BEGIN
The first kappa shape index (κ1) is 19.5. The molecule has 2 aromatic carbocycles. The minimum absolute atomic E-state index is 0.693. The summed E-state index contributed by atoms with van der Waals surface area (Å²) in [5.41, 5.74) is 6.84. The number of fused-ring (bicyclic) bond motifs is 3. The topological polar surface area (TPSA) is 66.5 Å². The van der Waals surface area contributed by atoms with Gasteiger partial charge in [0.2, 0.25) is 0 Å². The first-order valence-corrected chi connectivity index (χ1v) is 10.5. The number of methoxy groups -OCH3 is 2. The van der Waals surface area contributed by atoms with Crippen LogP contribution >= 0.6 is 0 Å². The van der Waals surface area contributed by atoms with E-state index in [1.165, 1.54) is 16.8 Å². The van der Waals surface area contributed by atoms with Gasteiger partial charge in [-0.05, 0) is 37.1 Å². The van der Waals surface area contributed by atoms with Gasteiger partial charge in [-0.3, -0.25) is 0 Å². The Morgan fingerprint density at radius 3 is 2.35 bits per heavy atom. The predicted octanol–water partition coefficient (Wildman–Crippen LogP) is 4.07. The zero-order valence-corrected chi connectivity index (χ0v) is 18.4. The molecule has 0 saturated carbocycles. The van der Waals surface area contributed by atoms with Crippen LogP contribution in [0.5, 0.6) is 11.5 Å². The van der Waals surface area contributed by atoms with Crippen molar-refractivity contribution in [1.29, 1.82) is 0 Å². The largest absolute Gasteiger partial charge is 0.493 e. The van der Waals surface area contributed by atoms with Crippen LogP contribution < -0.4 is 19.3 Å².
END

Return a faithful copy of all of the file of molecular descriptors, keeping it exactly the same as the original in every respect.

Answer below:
The first kappa shape index (κ1) is 19.5. The molecule has 2 aromatic carbocycles. The minimum absolute atomic E-state index is 0.693. The summed E-state index contributed by atoms with van der Waals surface area (Å²) in [5.41, 5.74) is 6.84. The number of fused-ring (bicyclic) bond motifs is 3. The topological polar surface area (TPSA) is 66.5 Å². The van der Waals surface area contributed by atoms with Gasteiger partial charge in [0.2, 0.25) is 0 Å². The first-order valence-corrected chi connectivity index (χ1v) is 10.5. The number of methoxy groups -OCH3 is 2. The van der Waals surface area contributed by atoms with Crippen LogP contribution >= 0.6 is 0 Å². The van der Waals surface area contributed by atoms with E-state index in [1.165, 1.54) is 16.8 Å². The van der Waals surface area contributed by atoms with Gasteiger partial charge in [-0.05, 0) is 37.1 Å². The van der Waals surface area contributed by atoms with Gasteiger partial charge in [-0.3, -0.25) is 0 Å². The Morgan fingerprint density at radius 3 is 2.35 bits per heavy atom. The predicted octanol–water partition coefficient (Wildman–Crippen LogP) is 4.07. The zero-order valence-corrected chi connectivity index (χ0v) is 18.4. The molecule has 0 saturated carbocycles. The van der Waals surface area contributed by atoms with Crippen LogP contribution in [0.5, 0.6) is 11.5 Å². The van der Waals surface area contributed by atoms with Crippen molar-refractivity contribution in [1.29, 1.82) is 0 Å². The largest absolute Gasteiger partial charge is 0.493 e. The van der Waals surface area contributed by atoms with Crippen LogP contribution < -0.4 is 19.3 Å².